Mahesh Bhatt speaks on 60 years of Indian Cinema


By Mahesh Bhatt, IndiaFM

The journeys of individuals are the journeys of nations

A few days ago, I was sitting in a plush seven star hotel, with the top

bosses of an International media company, narrating the story of my first

truly global film, 'The Suicide Bomber' to him. As I looked at my potential

future partners, who seemed to be riveted by the tale I was sharing with

them, I was suddenly reminded of a similar situation, thirty six years ago.

The difference was just that instead of these sophisticated westerners, a

bizarre, flesh eating Mystic had sat in front of me, chanting Sanskrit shloks,

while the sound of a thousand bells resonated in the Benaras evening air.

Nothing had changed; I mused, and yet, so much had! These well informed

men and the tantric were both means to the same end, as both of them

were gateways to funds for my passionate heart to make movies. However,

while the venture capitalist was asking me questions relating to my vision

for the film and how he could help me; the mystic was giving me voodoo

charms in the form of scraps of dead human flesh to be fed to the potential

financier that I was engaged in wooing. I was a young lad of twenty one

then, scouting around with a friend of mine for finance, so that I could tell

the stories that coursed through my heart; and my potential financier was a

gun-wielding landlord, who made money out of the oppression of the poor

farmers, and who lived in Gaya, the town where the Buddha received

'enlightenment.' What a journey it has been for me alone in these last thirty

odd years, and similarly, what a journey for India! I have literally moved

thousands of years, from the dark ages into the global arena in less than

half a lifetime!

The early years

When I began my journey thirty six years ago, the entertainment scene

in India was drastically different. The honeymoon phase of freedom had

faded and India had woken up to the innumerable problems that it was

facing. Poverty and illiteracy weighed down the spirit of the nation. As a

result, two schools were born. One was the neo-realistic school, which

engaged in films rooted in social reality, and whose tallest icon was Satyajit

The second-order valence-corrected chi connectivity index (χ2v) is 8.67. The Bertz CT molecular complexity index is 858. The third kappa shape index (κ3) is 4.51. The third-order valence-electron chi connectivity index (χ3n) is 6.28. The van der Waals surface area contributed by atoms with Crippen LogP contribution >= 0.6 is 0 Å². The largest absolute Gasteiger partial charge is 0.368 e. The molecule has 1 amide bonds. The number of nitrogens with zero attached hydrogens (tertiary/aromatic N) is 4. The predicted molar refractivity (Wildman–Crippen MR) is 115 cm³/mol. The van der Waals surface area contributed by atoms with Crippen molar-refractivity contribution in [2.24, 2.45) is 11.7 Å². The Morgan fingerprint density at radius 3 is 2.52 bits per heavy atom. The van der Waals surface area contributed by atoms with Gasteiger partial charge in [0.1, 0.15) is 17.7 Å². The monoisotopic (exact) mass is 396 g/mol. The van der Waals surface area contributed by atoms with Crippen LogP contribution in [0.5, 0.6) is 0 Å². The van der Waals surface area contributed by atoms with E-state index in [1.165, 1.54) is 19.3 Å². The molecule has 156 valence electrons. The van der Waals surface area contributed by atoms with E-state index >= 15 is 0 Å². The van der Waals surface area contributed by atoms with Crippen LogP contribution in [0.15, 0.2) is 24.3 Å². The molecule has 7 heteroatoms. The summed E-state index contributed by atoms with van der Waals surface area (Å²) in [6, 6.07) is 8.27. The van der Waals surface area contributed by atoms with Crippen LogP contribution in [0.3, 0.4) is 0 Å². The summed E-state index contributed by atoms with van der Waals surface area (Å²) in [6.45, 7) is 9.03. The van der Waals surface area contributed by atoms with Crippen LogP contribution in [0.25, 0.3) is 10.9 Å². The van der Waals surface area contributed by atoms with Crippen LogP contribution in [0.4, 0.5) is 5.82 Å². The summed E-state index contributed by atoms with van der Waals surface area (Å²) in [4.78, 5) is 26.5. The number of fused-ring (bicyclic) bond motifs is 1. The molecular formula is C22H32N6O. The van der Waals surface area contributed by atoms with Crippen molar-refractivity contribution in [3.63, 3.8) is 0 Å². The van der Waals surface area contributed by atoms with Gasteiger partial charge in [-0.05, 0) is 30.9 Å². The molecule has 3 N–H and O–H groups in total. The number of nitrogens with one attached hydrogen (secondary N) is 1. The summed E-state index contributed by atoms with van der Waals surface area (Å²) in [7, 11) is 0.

Ray, who put Indian cinema on the world map but was restricted to 'art

house' cinema circuits. The other was completely escapist fare, which was

committed to making products according to the needs of the current trends

in the box office, symbolized by makers like Raj Kapoor. The average

Indian used a Bollywood film as a drug to escape from his heartbreaking

reality. Historians say that this was the period in which Indian cinema went

'pulp' and lost its earlier links with literature. In the metros a sizeable

section of the English speaking population regularly watched Hollywood

films. The impact of Hollywood on Bollywood is tremendous. Infact there

is no denying that the mainstream cinema has been shaped by


In the 70's and the 80's the Indian cinema slowly it began to lose its

inherent coherence and grace, as well as its intellectual and creative

sharpness. During this period the government did all it could to fund and

support what was called the parallel cinema but it just failed to take off.

This in a way marked the end of the cinema of commitment, and which

peaked with the arrival of MTV and the satellite age.

Then as audio- visual images from all over the world began to flood

our homes, not only in Metros but all over the country, as a result of the

open policy of the Govt; globalization suddenly became a reality for us,

and not just something that we read about in the newspapers.

The implications of this were devastating. The Indian film industry, in

its efforts to go global and come on par with Hollywood, thematically as